“The Hollow” Invites You for a Night of Mystery

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Siandhara Bonnet

Six days before opening night for “The Hollow.”

by Siandhara Bonnet, Editor-in-Chief

 The Theater Department’s Fall Production show is The Hollow by Agatha Christie.

The Hollow is a murder mystery set in the 1930’s. Lady Lucy Angkatell, played by junior Jorden Hoelscher, an elderly woman who doesn’t have quite all of her marbles, invites her family members and friends to her and her husband, Sir Henry Angkatell’s, played by senior Cole Walker, estate, The Hollow, for the weekend. She invites Sir Henry’s brother, Edward Angkatell, played by juniors Nico Champion and Kameron Golden, who is the owner of the family’s house in Ainswick; Henrietta Angkatell, played by junior Chloe Berlinger, a sculptor; John and Gerda Cristow, played by seniors Gavin Barron and Emily Steele, married doctor and slow wife; and Midge Hardcastle, played by senior Niku Hansen, Lucy’s cousin.

Over the weekend, one of the characters is shot, and Detective Calquouhoun, played by junior Zane Hudson, and Sergeant Penny, played by juniors Josh Warren and Kade Ferguson, have to investigate who the murderer is.

The cast and crew has put hours and weeks into this performance.

“I do a bunch of acting exercises, for example, one of them is I take a worksheet and I basically answer as many questions as possible until I really get a feel for the character,” Berlinger said. “I don’t know. I kind of just immerse myself into who she is, and, you know, I really think about what her personality would be like, and if I was her, you know, what I would do.”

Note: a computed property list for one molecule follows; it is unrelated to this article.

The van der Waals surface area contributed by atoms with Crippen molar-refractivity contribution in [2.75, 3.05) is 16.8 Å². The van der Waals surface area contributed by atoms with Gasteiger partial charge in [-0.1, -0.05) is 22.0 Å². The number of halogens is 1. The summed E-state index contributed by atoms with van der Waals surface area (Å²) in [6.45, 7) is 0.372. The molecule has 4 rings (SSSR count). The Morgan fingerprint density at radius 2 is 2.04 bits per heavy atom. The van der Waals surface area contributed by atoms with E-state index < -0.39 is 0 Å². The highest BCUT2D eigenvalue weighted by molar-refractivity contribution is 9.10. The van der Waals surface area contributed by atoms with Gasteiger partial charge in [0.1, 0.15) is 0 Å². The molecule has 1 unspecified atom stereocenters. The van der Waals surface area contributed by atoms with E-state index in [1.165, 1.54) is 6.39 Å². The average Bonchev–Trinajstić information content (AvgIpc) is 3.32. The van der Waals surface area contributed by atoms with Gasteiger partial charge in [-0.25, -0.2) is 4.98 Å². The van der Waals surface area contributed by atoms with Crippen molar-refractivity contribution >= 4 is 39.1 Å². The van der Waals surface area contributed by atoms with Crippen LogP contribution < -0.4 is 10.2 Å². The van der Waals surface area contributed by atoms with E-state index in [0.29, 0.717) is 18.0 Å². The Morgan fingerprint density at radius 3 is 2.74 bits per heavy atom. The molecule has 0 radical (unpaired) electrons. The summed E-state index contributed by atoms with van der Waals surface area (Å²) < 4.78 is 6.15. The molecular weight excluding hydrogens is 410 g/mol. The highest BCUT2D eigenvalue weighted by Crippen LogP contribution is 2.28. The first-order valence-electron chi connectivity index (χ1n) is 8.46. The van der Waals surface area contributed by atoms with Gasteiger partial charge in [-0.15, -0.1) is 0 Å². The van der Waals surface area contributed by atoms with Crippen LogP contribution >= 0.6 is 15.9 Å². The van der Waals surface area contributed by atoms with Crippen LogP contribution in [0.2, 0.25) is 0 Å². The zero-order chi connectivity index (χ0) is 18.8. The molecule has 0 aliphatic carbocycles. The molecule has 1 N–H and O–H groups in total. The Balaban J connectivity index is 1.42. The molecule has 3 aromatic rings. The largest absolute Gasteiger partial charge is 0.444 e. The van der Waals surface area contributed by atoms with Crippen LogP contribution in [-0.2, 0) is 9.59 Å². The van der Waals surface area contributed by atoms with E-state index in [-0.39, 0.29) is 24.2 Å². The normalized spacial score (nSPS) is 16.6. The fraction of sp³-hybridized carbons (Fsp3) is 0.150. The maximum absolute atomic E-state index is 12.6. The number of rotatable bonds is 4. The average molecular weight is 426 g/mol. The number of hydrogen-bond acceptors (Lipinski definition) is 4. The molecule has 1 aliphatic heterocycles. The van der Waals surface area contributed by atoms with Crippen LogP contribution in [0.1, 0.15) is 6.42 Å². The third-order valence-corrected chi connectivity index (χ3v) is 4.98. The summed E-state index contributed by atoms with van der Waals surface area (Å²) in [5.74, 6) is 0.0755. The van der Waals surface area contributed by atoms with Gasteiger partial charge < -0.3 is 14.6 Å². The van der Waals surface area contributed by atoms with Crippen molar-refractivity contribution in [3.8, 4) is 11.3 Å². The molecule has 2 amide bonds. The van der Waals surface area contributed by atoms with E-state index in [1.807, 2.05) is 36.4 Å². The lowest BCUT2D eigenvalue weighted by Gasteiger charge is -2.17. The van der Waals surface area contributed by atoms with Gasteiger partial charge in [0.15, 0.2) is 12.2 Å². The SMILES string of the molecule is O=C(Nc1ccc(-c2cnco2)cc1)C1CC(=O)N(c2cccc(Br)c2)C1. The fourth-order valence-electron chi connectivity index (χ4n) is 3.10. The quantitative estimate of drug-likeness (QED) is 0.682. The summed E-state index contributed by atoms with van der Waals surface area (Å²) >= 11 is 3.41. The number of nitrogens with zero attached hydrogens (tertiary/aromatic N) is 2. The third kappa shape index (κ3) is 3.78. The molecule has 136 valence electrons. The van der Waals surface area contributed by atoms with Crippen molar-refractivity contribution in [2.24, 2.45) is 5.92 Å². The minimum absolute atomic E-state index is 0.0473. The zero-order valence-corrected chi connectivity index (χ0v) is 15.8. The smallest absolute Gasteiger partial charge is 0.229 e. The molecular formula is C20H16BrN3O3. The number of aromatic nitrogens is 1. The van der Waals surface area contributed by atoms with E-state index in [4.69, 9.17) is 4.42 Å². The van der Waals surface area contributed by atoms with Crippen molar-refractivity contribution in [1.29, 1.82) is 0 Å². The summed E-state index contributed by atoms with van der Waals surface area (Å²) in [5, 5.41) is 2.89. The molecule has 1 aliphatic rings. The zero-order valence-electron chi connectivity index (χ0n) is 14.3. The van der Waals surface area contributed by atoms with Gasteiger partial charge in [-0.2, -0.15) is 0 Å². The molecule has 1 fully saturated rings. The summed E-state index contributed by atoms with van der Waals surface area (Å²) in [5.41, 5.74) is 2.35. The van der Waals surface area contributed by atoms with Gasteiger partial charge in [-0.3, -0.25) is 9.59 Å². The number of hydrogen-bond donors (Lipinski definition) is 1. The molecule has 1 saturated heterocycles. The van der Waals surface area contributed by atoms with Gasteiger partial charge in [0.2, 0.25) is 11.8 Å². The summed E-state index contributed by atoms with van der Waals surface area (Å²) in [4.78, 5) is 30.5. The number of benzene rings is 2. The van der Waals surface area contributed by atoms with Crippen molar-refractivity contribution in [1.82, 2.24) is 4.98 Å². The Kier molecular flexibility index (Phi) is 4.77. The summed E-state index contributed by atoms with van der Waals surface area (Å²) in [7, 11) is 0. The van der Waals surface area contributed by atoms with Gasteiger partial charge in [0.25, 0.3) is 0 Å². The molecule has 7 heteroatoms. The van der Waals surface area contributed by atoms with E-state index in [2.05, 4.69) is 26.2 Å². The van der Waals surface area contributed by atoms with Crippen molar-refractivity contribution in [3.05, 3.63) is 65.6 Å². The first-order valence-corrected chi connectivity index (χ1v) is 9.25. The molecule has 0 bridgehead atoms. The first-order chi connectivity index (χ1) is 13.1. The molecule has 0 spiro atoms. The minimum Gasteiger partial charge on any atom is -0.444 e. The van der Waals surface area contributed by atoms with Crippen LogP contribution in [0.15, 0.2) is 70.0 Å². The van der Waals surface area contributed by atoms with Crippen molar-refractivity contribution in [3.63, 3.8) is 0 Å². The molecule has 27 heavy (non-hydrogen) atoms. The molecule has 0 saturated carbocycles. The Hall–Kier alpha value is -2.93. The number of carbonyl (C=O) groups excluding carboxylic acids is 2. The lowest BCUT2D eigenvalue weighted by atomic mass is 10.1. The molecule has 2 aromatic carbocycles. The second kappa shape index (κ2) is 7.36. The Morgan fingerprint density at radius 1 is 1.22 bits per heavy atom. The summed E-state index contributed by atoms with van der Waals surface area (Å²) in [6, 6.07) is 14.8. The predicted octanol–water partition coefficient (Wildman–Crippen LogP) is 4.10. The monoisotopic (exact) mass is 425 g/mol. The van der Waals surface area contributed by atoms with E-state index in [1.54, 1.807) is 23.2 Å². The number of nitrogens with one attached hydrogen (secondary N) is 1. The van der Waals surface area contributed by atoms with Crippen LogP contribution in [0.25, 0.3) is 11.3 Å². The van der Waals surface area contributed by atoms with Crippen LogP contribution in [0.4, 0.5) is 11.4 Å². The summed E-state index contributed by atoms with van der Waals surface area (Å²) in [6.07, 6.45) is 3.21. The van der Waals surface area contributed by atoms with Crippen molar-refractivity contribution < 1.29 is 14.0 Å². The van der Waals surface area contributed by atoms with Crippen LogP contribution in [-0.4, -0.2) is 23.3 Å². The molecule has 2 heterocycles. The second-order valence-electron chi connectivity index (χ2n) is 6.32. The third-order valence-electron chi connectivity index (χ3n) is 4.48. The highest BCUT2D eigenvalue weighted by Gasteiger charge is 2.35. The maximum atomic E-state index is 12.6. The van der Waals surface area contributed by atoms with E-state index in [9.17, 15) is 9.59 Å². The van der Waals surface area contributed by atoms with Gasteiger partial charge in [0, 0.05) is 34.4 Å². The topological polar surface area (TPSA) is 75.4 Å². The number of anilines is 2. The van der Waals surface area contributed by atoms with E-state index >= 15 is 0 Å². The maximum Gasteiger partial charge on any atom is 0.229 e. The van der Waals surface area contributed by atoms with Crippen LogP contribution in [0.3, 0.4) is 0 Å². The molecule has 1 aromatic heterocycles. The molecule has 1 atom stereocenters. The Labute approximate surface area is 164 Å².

The cast puts a lot into their characters. They even develop back stories.

“Who you were before the play began, what you’ve done, how you’ve gotten to the place you are, and what your motives are,” Hudson said. “So basically, just figuring out the basics like my full name, my age, where I’m from, and how I got the job of being the inspector in the first place.”

Even though most of these members have been in theatre for years and have been in many plays, there’s always something to look forward to.

“I just love the energy of performing. I’m excited to see an audience,” Ferguson said. “The bond of the cast, like the cast just gets really close throughout the whole experience and it’s just cool to see that growth in everyone.”

This has also been the shortest amount of time the cast and crew have been given to get the set together and memorize lines and blocking.

“There’s a lot of repetition involved where you go on stage and you redo a scene a million times until you get it right,” Berlinger said.

Join the Theatre Department for their performance on any night between Wednesday, October 16  and Saturday, October 19 at 7:30. Tickets are $10 (includes dessert) and can be bought at any lunch during the week, at the door, or online with a small fee.